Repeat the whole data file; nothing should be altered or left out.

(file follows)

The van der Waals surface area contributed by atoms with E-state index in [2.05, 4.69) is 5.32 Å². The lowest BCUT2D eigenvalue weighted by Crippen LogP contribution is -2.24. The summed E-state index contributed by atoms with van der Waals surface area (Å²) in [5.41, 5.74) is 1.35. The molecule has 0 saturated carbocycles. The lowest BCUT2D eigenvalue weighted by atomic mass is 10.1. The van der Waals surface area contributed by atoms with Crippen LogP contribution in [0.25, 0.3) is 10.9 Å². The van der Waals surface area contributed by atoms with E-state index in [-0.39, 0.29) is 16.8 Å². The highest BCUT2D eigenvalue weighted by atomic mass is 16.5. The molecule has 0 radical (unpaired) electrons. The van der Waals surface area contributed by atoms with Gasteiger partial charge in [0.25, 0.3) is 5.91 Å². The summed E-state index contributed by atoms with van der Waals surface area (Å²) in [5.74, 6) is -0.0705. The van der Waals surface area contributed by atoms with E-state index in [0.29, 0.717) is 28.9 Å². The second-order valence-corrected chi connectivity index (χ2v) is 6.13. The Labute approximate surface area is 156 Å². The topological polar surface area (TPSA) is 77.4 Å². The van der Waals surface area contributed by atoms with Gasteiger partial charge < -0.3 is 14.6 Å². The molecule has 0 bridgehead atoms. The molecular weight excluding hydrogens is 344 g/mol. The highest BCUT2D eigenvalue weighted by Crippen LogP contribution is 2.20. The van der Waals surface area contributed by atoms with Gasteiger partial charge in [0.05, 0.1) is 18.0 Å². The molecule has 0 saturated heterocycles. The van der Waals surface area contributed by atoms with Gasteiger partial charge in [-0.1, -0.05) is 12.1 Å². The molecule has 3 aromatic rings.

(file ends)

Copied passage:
The van der Waals surface area contributed by atoms with E-state index in [2.05, 4.69) is 5.32 Å². The lowest BCUT2D eigenvalue weighted by Crippen LogP contribution is -2.24. The summed E-state index contributed by atoms with van der Waals surface area (Å²) in [5.41, 5.74) is 1.35. The molecule has 0 saturated carbocycles. The lowest BCUT2D eigenvalue weighted by atomic mass is 10.1. The van der Waals surface area contributed by atoms with Crippen LogP contribution in [0.25, 0.3) is 10.9 Å². The van der Waals surface area contributed by atoms with E-state index in [-0.39, 0.29) is 16.8 Å². The highest BCUT2D eigenvalue weighted by atomic mass is 16.5. The molecule has 0 radical (unpaired) electrons. The van der Waals surface area contributed by atoms with Gasteiger partial charge in [0.25, 0.3) is 5.91 Å². The summed E-state index contributed by atoms with van der Waals surface area (Å²) in [5.74, 6) is -0.0705. The van der Waals surface area contributed by atoms with E-state index in [0.29, 0.717) is 28.9 Å². The second-order valence-corrected chi connectivity index (χ2v) is 6.13. The Labute approximate surface area is 156 Å². The topological polar surface area (TPSA) is 77.4 Å². The van der Waals surface area contributed by atoms with Gasteiger partial charge < -0.3 is 14.6 Å². The molecule has 0 bridgehead atoms. The molecular weight excluding hydrogens is 344 g/mol. The highest BCUT2D eigenvalue weighted by Crippen LogP contribution is 2.20. The van der Waals surface area contributed by atoms with Gasteiger partial charge in [0.05, 0.1) is 18.0 Å². The molecule has 0 saturated heterocycles. The van der Waals surface area contributed by atoms with Gasteiger partial charge in [-0.1, -0.05) is 12.1 Å². The molecule has 3 aromatic rings.